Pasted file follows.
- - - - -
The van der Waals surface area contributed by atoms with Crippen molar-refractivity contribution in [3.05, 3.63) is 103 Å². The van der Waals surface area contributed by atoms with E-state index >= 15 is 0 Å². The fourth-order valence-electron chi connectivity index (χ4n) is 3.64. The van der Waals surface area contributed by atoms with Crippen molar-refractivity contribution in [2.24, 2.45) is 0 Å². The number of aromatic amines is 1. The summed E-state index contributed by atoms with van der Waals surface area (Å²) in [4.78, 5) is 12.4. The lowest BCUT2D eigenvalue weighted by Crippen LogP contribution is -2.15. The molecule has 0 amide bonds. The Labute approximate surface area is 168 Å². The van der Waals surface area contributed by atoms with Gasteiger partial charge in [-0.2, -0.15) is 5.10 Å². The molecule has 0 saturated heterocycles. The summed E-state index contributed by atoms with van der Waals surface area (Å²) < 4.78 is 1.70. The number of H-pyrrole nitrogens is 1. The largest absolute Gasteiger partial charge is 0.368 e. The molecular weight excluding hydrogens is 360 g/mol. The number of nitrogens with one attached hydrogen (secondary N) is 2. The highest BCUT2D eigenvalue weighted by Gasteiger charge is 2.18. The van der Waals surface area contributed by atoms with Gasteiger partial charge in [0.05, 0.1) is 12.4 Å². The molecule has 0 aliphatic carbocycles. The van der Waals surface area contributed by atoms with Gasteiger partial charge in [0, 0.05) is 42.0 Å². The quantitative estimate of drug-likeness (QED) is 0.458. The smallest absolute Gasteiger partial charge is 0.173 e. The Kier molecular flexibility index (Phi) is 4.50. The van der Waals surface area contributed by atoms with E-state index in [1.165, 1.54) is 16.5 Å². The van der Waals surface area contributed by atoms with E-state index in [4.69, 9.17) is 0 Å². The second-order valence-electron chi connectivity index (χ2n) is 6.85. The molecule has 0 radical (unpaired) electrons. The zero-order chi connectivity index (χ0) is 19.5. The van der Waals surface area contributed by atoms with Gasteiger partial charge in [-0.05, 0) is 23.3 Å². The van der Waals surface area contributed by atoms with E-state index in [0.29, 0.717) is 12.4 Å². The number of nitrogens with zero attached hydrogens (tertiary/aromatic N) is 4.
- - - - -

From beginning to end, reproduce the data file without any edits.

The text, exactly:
The van der Waals surface area contributed by atoms with Crippen molar-refractivity contribution in [3.05, 3.63) is 103 Å². The van der Waals surface area contributed by atoms with E-state index >= 15 is 0 Å². The fourth-order valence-electron chi connectivity index (χ4n) is 3.64. The van der Waals surface area contributed by atoms with Crippen molar-refractivity contribution in [2.24, 2.45) is 0 Å². The number of aromatic amines is 1. The summed E-state index contributed by atoms with van der Waals surface area (Å²) in [4.78, 5) is 12.4. The lowest BCUT2D eigenvalue weighted by Crippen LogP contribution is -2.15. The molecule has 0 amide bonds. The Labute approximate surface area is 168 Å². The van der Waals surface area contributed by atoms with Gasteiger partial charge in [-0.2, -0.15) is 5.10 Å². The molecule has 0 saturated heterocycles. The summed E-state index contributed by atoms with van der Waals surface area (Å²) < 4.78 is 1.70. The number of H-pyrrole nitrogens is 1. The largest absolute Gasteiger partial charge is 0.368 e. The molecular weight excluding hydrogens is 360 g/mol. The number of nitrogens with one attached hydrogen (secondary N) is 2. The highest BCUT2D eigenvalue weighted by Gasteiger charge is 2.18. The van der Waals surface area contributed by atoms with Gasteiger partial charge in [0.05, 0.1) is 12.4 Å². The molecule has 0 aliphatic carbocycles. The van der Waals surface area contributed by atoms with Gasteiger partial charge in [0, 0.05) is 42.0 Å². The quantitative estimate of drug-likeness (QED) is 0.458. The smallest absolute Gasteiger partial charge is 0.173 e. The Kier molecular flexibility index (Phi) is 4.50. The van der Waals surface area contributed by atoms with E-state index in [1.165, 1.54) is 16.5 Å². The van der Waals surface area contributed by atoms with E-state index in [4.69, 9.17) is 0 Å². The second-order valence-electron chi connectivity index (χ2n) is 6.85. The molecule has 0 radical (unpaired) electrons. The zero-order chi connectivity index (χ0) is 19.5. The van der Waals surface area contributed by atoms with Gasteiger partial charge in [-0.05, 0) is 23.3 Å². The van der Waals surface area contributed by atoms with E-state index in [0.29, 0.717) is 12.4 Å². The number of nitrogens with zero attached hydrogens (tertiary/aromatic N) is 4.